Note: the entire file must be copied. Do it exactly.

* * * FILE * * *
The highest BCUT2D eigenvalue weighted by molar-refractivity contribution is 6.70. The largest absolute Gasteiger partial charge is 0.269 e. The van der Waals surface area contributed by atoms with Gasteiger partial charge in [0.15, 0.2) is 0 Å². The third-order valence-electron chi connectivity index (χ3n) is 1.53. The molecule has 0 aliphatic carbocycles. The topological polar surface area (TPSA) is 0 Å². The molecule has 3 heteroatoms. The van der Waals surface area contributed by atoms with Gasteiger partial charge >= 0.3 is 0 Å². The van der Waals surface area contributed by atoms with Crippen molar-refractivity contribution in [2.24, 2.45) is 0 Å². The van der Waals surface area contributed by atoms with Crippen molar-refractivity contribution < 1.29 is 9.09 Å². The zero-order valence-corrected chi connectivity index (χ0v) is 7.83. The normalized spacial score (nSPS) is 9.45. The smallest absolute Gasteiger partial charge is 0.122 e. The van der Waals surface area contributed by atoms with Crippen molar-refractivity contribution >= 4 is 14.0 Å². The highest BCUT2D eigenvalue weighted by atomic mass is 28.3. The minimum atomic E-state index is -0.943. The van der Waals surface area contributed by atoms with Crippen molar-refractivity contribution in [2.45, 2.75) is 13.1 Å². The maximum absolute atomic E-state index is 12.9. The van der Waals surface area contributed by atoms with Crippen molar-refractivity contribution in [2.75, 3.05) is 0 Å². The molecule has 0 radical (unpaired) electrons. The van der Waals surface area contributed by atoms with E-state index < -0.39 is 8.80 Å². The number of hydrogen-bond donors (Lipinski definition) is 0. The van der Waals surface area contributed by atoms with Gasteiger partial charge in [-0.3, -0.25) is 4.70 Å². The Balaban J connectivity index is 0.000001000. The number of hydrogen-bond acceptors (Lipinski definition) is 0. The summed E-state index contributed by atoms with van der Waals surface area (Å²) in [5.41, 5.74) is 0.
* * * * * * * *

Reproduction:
The highest BCUT2D eigenvalue weighted by molar-refractivity contribution is 6.70. The largest absolute Gasteiger partial charge is 0.269 e. The van der Waals surface area contributed by atoms with Gasteiger partial charge in [0.15, 0.2) is 0 Å². The third-order valence-electron chi connectivity index (χ3n) is 1.53. The molecule has 0 aliphatic carbocycles. The topological polar surface area (TPSA) is 0 Å². The molecule has 3 heteroatoms. The van der Waals surface area contributed by atoms with Gasteiger partial charge >= 0.3 is 0 Å². The van der Waals surface area contributed by atoms with Crippen molar-refractivity contribution in [2.24, 2.45) is 0 Å². The van der Waals surface area contributed by atoms with Crippen molar-refractivity contribution < 1.29 is 9.09 Å². The zero-order valence-corrected chi connectivity index (χ0v) is 7.83. The normalized spacial score (nSPS) is 9.45. The smallest absolute Gasteiger partial charge is 0.122 e. The van der Waals surface area contributed by atoms with Crippen molar-refractivity contribution >= 4 is 14.0 Å². The highest BCUT2D eigenvalue weighted by atomic mass is 28.3. The minimum atomic E-state index is -0.943. The van der Waals surface area contributed by atoms with Crippen molar-refractivity contribution in [2.45, 2.75) is 13.1 Å². The maximum absolute atomic E-state index is 12.9. The van der Waals surface area contributed by atoms with Crippen molar-refractivity contribution in [2.75, 3.05) is 0 Å². The molecule has 0 radical (unpaired) electrons. The van der Waals surface area contributed by atoms with E-state index < -0.39 is 8.80 Å². The number of hydrogen-bond donors (Lipinski definition) is 0. The van der Waals surface area contributed by atoms with Gasteiger partial charge in [-0.3, -0.25) is 4.70 Å². The Balaban J connectivity index is 0.000001000. The number of hydrogen-bond acceptors (Lipinski definition) is 0. The summed E-state index contributed by atoms with van der Waals surface area (Å²) in [5.41, 5.74) is 0.